(1881–1973). One of the most innovative artists of the 20th century was Pablo Picasso. Throughout his long career, Picasso experimented in many different styles of painting. His work was a major influence on the development of modern art. Along with Georges Braque, he created a style of abstract art called cubism. Picasso was also a sculptor, printmaker, ceramicist, poet, and stage designer.
Pablo Ruiz y Picasso was born on October 25, 1881, in Málaga, on the Mediterranean coast of Spain. His father was a drawing teacher. Around the age of 10, Picasso became his father's pupil. The budding artist held his first exhibition at the age of 13.
The family moved to Barcelona in 1895, and Picasso joined an art academy called the Llotja. In 1897 his painting Science and Charity was awarded an honorable mention at the Fine Arts Exhibition in Madrid.
Picasso then lived in Madrid for a couple of years. He painted life as he saw it around him, in the cafés and on the streets. In the Prado Museum, he came into contact with masterpieces of Spanish painting. The work of artists such as Diego Velázquez, El Greco, and Francisco de Goya were to be lifelong influences.
Picasso returned to Barcelona in early 1899 and decided to break with his formal training. He joined a circle of experimental artists and writers. Picasso first visited Paris later that year. There he began painting in brilliant colors.
A close friend of Picasso's, the painter Carles Casagemas, shot himself in 1901. The death had a profound impact on Picasso. He began painting images of poverty and despair, including death portraits of his friend. Picasso used mostly blue tones, so this part of his career is called his blue period (1901–04).
Picasso moved to Paris in 1904. By 1905, the blue tones had given way to earth colors—shades of rose or deep pinkish red. His subject matter also grew less solemn and included lively characters such as dancers and acrobats. This rose period lasted until about 1907.
With Les Demoiselles d'Avignon in 1907, Picasso touched new ground. The painting shows five nude females in flat, fractured shapes. Picasso had become fascinated by tribal art and carvings. Two of the women's faces are painted like African masks. At the time, many people found the painting shocking.
Picasso began working with his friend and fellow painter Georges Braquein Paris. The two developed a new style called cubism beginning in 1907. Picasso's painting The Three Musicians (1921) is a well-known example of this style.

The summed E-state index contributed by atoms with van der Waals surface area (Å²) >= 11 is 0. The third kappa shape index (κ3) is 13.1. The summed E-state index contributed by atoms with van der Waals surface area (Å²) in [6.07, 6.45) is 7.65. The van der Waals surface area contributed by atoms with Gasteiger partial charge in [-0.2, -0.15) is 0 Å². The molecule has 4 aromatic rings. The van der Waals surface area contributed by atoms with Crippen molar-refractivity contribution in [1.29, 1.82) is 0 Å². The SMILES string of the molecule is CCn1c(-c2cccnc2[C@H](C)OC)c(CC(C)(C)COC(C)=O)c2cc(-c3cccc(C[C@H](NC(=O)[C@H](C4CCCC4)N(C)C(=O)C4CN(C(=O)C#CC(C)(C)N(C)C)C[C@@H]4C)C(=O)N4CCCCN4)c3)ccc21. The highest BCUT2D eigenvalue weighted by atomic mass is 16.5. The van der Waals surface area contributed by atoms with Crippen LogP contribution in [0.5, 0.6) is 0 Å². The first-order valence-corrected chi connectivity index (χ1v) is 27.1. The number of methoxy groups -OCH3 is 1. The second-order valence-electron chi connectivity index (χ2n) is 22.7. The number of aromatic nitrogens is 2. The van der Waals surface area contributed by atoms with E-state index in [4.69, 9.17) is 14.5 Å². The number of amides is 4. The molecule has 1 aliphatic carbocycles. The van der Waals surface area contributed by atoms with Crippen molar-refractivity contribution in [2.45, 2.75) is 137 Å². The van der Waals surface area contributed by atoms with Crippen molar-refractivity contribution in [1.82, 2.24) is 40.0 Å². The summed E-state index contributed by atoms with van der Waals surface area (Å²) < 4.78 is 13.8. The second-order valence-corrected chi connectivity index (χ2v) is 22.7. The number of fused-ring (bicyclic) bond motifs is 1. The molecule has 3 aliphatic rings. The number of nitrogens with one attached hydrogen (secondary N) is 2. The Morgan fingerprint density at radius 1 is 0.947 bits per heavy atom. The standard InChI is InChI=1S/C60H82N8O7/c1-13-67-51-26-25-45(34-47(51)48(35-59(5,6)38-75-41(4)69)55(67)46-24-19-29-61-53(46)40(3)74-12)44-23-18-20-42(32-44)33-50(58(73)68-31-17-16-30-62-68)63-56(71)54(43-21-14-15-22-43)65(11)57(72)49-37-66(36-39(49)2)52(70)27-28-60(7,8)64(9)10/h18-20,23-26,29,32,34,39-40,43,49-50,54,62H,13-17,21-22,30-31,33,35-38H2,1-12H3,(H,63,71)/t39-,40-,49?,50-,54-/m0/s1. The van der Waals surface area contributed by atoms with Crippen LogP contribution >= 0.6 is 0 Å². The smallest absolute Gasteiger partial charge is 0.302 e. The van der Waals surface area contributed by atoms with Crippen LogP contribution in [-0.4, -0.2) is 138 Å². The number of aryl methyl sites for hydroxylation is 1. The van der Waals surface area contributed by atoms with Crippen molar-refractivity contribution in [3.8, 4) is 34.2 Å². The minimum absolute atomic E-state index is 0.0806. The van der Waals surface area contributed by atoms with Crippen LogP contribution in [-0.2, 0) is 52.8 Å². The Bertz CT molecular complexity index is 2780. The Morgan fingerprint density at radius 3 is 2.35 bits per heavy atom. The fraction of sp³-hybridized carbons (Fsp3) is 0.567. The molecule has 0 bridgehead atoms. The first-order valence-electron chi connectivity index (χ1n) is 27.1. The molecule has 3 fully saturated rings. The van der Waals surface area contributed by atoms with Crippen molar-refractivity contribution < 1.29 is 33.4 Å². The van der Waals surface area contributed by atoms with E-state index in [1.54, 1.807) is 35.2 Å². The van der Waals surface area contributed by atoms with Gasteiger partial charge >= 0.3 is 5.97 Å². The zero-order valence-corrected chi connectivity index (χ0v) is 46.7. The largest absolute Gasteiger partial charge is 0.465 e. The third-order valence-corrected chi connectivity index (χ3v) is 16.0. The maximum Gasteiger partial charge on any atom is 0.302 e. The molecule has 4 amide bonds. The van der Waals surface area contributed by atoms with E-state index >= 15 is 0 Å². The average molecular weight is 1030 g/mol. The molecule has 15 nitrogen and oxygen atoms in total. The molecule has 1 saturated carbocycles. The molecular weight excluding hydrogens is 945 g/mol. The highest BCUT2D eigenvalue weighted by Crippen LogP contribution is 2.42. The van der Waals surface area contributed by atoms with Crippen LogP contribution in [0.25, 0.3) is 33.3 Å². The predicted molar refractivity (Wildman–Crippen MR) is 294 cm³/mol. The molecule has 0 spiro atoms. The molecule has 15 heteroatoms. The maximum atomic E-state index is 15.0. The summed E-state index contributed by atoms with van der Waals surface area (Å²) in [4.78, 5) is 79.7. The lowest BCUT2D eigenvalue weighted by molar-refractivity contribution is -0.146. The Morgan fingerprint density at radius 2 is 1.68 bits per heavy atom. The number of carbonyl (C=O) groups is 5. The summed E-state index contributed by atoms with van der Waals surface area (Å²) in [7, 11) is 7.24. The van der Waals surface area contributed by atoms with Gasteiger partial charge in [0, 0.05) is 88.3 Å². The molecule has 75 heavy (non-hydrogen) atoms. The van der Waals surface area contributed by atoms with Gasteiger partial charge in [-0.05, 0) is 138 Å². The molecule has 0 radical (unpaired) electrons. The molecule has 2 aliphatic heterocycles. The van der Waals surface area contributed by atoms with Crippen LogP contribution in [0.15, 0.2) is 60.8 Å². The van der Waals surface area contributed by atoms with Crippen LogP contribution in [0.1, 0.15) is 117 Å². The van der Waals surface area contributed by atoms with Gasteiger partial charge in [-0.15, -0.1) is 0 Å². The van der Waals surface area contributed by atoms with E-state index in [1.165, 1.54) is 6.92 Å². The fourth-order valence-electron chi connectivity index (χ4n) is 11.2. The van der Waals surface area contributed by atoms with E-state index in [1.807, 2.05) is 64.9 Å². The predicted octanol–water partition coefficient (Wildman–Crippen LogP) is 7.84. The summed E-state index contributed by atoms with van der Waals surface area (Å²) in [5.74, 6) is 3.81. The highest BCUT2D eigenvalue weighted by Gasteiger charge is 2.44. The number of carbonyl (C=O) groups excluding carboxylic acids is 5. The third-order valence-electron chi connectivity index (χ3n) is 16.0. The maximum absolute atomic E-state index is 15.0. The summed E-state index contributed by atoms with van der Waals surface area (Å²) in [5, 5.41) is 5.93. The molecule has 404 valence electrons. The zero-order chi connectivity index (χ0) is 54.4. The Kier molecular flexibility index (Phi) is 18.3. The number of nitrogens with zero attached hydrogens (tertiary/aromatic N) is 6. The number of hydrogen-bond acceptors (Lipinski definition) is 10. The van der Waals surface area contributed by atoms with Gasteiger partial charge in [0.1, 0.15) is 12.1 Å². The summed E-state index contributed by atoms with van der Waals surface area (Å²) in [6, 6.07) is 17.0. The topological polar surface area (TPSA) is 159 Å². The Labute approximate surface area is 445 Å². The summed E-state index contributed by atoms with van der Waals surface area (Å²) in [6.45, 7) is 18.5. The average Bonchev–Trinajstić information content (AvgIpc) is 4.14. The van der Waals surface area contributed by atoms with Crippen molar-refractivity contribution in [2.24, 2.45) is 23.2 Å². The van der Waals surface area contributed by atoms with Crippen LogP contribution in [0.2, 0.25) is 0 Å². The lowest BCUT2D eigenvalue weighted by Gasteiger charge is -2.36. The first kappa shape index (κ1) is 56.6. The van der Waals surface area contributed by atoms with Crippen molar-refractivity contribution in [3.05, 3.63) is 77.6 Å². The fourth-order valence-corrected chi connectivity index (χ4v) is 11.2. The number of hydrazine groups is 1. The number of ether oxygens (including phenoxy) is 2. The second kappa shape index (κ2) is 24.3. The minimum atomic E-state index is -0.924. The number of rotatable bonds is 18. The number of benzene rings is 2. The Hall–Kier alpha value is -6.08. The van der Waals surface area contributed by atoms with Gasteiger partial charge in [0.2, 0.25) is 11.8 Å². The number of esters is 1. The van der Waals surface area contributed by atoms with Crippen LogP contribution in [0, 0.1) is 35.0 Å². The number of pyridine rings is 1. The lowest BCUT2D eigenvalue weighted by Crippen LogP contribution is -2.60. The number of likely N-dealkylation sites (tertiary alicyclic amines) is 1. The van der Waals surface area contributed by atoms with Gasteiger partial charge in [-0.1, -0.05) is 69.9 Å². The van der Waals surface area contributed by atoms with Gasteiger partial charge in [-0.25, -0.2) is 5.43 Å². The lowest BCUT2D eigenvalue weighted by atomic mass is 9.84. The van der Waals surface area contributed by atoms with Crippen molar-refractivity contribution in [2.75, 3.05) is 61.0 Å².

The artists rejected traditions such as perspective and the realistic imitation of nature. In cubism, the subjects were fragmented into many flat shapes. Several sides of the same subject were presented all at once. For example, the side of a person's nose might show, along with the front of both eyes. The painters wanted to present more about the subject than could be shown in a single, limited view.
In 1917, Picasso went to Rome to design the costumes and scenery for Sergei Diaghilev's ballet company, the Ballets Russes. Picasso's paintings of this period (1918–25) showed the use of classical forms and drawing techniques. Picasso also continued working on his cubist style, making it less severe. He began to create sculpture in 1928.
Effects of war
In 1937 Picasso painted Guernica, which many consider his masterpiece.It was Picasso's response to the 1937 bombing of the small Basque town of Guernica during the Spanish Civil War. In this and many of his later pictures, he used distorted forms instead of painting realistic figures. The imagery is more dreamlike. Picasso also began writing dreamlike poetry in the mid-1930s.
Picasso remained in France throughout World War II (1939–45). However, he was forbidden to exhibit his work after the Germans occupied the country. He joined the French Communist party in 1944.
Picasso continued to work into his 90s. He died on April 8, 1973, in Mougins, France. Picasso played an important part in each of the major art movements of the 20th century, continually experimenting with styles and media. He said that to repeat oneself is to go against “the constant flight forward of the spirit.”